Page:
Mexico is colourful, lively and animated...just some words that describe its culture. Its past history, current times and day to day realities mean its culture is constantly evolving and diversifying. The frenetic pace of life in Mexico is often reflected in films about the country and the musical styles that were born here.
Alejandro González Iñárritu is, in my opinion, an incredibly talented Mexican producer/director. Some of his best known works are 'Babel', '21 Grams', 'Mother and Child' and 'Nine Lives'.
He directed 'Amores Perros', which was released in the UK under its Spanish title but is sometimes called 'Love's A Bitch'. It's a compelling account of three love stories that unfold amidst the chaos of Mexico City. He also produced 'Rudo y Cursi', which was written and directed by Carlos Cuarón. It's a tale of two brothers determined to escape the drudgery of working on a Mexican banana plantation.
Another worthy, Mexican producer/director is Everardo Gout. His film, 'Days of Grace' is set in Mexico and follows the life of three people during three World Cups.
Finally there's the Mel Gibson film 'Apocalypto', which is entirely in Yucatàn Maya with subtitles. It follows the story of a Mayan man trying to escape sacrifice.
Mexico is famous for its sombrero wearing Mariachis. You can easily find samples of this upbeat musical style with a quick internet search. Of the better known groups, I suggest you listen to Vargas de Tecalitlán and Miguel Aceves Mejia.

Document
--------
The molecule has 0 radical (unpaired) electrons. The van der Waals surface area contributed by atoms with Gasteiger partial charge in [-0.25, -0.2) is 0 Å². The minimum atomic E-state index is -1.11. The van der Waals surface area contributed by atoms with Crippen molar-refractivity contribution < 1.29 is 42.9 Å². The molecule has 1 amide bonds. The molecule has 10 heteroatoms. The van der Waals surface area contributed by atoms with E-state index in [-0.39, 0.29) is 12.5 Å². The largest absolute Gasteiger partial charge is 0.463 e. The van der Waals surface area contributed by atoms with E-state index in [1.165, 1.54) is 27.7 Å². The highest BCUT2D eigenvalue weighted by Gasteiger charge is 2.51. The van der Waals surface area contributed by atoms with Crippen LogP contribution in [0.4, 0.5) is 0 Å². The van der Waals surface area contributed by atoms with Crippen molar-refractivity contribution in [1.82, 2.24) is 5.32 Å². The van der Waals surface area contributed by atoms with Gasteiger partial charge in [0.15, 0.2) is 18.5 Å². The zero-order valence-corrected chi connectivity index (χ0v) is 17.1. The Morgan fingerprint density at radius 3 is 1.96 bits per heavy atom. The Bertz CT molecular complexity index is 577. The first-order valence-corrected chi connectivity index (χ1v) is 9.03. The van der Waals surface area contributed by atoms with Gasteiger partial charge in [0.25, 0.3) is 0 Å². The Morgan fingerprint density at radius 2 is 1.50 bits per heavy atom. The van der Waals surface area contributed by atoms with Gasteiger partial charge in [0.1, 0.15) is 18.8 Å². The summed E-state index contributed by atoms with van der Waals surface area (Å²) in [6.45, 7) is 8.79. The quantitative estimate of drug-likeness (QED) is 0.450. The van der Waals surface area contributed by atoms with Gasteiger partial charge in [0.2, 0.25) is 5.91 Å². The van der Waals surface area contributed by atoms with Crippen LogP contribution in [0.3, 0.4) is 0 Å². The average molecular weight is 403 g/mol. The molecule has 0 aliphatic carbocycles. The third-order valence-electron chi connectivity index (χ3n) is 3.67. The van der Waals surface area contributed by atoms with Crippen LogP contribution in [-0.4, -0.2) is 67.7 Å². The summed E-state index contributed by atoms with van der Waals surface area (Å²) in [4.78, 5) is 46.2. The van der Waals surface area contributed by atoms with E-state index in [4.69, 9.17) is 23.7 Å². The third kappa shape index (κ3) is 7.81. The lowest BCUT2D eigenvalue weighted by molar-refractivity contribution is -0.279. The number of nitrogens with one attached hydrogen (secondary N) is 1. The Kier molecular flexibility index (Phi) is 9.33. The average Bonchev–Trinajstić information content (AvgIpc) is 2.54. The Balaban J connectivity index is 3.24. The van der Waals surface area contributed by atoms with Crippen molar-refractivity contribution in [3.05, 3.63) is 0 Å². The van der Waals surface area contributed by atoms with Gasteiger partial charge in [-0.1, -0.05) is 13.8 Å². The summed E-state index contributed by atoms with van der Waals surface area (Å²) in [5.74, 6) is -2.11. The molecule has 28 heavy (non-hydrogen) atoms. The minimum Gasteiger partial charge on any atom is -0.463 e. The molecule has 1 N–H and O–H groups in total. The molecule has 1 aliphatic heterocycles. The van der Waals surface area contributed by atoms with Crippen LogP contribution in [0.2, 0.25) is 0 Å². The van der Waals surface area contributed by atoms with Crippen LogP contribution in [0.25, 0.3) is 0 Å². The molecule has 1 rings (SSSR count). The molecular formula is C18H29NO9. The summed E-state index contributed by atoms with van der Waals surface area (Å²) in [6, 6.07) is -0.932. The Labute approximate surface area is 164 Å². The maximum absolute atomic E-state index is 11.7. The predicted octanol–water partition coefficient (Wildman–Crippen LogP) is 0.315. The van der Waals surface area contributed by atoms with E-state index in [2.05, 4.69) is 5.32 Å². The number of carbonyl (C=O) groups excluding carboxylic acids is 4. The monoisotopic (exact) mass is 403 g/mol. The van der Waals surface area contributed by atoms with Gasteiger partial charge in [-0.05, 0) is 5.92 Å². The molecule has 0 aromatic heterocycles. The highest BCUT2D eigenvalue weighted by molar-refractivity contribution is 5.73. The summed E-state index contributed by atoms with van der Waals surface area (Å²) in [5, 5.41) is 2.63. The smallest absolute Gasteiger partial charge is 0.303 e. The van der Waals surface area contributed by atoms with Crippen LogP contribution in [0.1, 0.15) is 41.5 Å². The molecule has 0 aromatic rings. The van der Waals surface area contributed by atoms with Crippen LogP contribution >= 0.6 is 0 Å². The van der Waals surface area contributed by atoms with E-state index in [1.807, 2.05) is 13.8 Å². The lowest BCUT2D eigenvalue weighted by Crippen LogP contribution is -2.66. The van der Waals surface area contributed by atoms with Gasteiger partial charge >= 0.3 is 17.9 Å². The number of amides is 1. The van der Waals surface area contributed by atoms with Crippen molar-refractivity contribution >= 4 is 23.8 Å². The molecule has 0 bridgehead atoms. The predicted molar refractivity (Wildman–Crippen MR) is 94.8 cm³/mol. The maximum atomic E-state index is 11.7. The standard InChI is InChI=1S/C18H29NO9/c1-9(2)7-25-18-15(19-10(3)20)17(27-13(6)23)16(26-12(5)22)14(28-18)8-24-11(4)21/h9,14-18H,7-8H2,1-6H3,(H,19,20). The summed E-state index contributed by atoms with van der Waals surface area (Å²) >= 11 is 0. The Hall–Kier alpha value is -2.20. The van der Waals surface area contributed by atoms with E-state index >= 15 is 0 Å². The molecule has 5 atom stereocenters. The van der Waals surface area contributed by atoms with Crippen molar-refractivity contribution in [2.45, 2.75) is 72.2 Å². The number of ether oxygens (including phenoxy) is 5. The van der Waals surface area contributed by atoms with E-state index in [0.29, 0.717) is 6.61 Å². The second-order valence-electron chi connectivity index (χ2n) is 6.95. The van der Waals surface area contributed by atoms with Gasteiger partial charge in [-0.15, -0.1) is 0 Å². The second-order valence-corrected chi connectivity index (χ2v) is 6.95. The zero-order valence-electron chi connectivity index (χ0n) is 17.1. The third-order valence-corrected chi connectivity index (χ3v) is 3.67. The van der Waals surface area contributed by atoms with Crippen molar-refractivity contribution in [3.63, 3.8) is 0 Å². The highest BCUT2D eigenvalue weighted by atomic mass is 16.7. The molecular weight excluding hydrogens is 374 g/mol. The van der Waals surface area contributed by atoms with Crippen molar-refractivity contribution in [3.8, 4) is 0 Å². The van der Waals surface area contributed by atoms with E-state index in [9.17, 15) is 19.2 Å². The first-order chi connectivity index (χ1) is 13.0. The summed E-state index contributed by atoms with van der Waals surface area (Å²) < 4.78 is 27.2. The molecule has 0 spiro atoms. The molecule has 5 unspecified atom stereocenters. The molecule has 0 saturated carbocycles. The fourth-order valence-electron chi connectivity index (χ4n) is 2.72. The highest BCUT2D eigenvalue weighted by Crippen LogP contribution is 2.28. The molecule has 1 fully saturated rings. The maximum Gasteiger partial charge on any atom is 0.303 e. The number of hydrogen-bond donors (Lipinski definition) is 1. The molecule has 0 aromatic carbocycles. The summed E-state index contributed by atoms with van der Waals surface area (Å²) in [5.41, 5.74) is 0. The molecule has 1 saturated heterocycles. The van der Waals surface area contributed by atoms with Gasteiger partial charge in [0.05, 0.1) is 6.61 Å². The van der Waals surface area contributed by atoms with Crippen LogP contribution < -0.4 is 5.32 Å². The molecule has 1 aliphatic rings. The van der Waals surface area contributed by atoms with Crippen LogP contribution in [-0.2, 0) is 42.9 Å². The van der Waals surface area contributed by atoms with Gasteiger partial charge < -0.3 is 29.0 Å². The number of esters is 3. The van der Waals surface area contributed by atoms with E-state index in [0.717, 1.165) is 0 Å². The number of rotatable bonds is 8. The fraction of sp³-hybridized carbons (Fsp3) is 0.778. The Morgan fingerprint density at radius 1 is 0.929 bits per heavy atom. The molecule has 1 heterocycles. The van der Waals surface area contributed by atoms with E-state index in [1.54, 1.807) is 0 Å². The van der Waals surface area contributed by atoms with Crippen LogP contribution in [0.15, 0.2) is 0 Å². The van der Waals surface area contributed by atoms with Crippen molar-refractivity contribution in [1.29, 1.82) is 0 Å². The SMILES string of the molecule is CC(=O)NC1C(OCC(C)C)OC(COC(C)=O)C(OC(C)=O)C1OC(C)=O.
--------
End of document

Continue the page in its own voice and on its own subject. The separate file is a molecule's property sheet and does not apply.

I also recommend you check out the albums by Rodrigo y Gabriela, two exceptional guitarists who often tour the UK and have headlined at Glastonbury Hear them in concert and you'll have a hard time believing there are only two musicians on stage.
The diversity of Mexican culture is reflected by those who write about it. Here are some must-reads to enjoy before or during your time on Mexican soil.
First of all you have 'Aztec' by Garry Jennings. Published by Atheneum it's the first in a series of 5 historical novels. The mysteries of this great civilization unfold through the eyes of its hero, Mixtli.
Juan Rulfo wrote 17 short stories entitled 'El Llano en Flamme' of which 15 have been translated under the title 'The Burning Plain and other stories'. They'll transport you to the 1920s, when Mexico's 'Cristero Rebellion' was in full throttle. He was also a very talented photographer and around 200 of his photos were published in the book 'Juan Rulfo's Mexico' (Smithsonian Books 2002).
Finally you should read Carlos Fuentes' 'Crystal Frontier', whose characters stem from different backgrounds and who all live on the Mexico/US border.